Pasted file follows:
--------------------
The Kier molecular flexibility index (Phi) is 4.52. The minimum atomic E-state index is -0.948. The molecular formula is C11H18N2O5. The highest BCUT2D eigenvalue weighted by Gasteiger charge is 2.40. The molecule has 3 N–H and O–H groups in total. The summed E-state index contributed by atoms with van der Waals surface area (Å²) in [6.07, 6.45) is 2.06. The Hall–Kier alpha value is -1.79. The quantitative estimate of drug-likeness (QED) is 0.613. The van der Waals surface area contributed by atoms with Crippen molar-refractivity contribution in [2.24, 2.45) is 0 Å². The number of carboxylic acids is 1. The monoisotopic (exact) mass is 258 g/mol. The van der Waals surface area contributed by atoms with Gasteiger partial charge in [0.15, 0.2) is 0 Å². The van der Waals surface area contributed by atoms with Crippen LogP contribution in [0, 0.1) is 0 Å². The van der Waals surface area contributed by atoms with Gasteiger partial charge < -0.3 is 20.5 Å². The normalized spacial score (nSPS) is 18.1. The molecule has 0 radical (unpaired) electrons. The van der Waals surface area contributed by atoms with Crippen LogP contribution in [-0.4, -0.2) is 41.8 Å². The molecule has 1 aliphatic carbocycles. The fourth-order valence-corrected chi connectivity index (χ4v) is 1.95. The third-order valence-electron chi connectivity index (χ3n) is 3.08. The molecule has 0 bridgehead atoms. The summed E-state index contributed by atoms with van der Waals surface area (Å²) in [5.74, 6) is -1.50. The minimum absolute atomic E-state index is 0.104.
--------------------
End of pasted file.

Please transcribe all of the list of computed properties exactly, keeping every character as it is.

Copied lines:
The Kier molecular flexibility index (Phi) is 4.52. The minimum atomic E-state index is -0.948. The molecular formula is C11H18N2O5. The highest BCUT2D eigenvalue weighted by Gasteiger charge is 2.40. The molecule has 3 N–H and O–H groups in total. The summed E-state index contributed by atoms with van der Waals surface area (Å²) in [6.07, 6.45) is 2.06. The Hall–Kier alpha value is -1.79. The quantitative estimate of drug-likeness (QED) is 0.613. The van der Waals surface area contributed by atoms with Crippen molar-refractivity contribution in [2.24, 2.45) is 0 Å². The number of carboxylic acids is 1. The monoisotopic (exact) mass is 258 g/mol. The van der Waals surface area contributed by atoms with Gasteiger partial charge in [0.15, 0.2) is 0 Å². The van der Waals surface area contributed by atoms with Crippen LogP contribution in [0, 0.1) is 0 Å². The van der Waals surface area contributed by atoms with Gasteiger partial charge < -0.3 is 20.5 Å². The normalized spacial score (nSPS) is 18.1. The molecule has 0 radical (unpaired) electrons. The van der Waals surface area contributed by atoms with Crippen LogP contribution in [-0.4, -0.2) is 41.8 Å². The molecule has 1 aliphatic carbocycles. The fourth-order valence-corrected chi connectivity index (χ4v) is 1.95. The third-order valence-electron chi connectivity index (χ3n) is 3.08. The molecule has 0 bridgehead atoms. The summed E-state index contributed by atoms with van der Waals surface area (Å²) in [5.74, 6) is -1.50. The minimum absolute atomic E-state index is 0.104.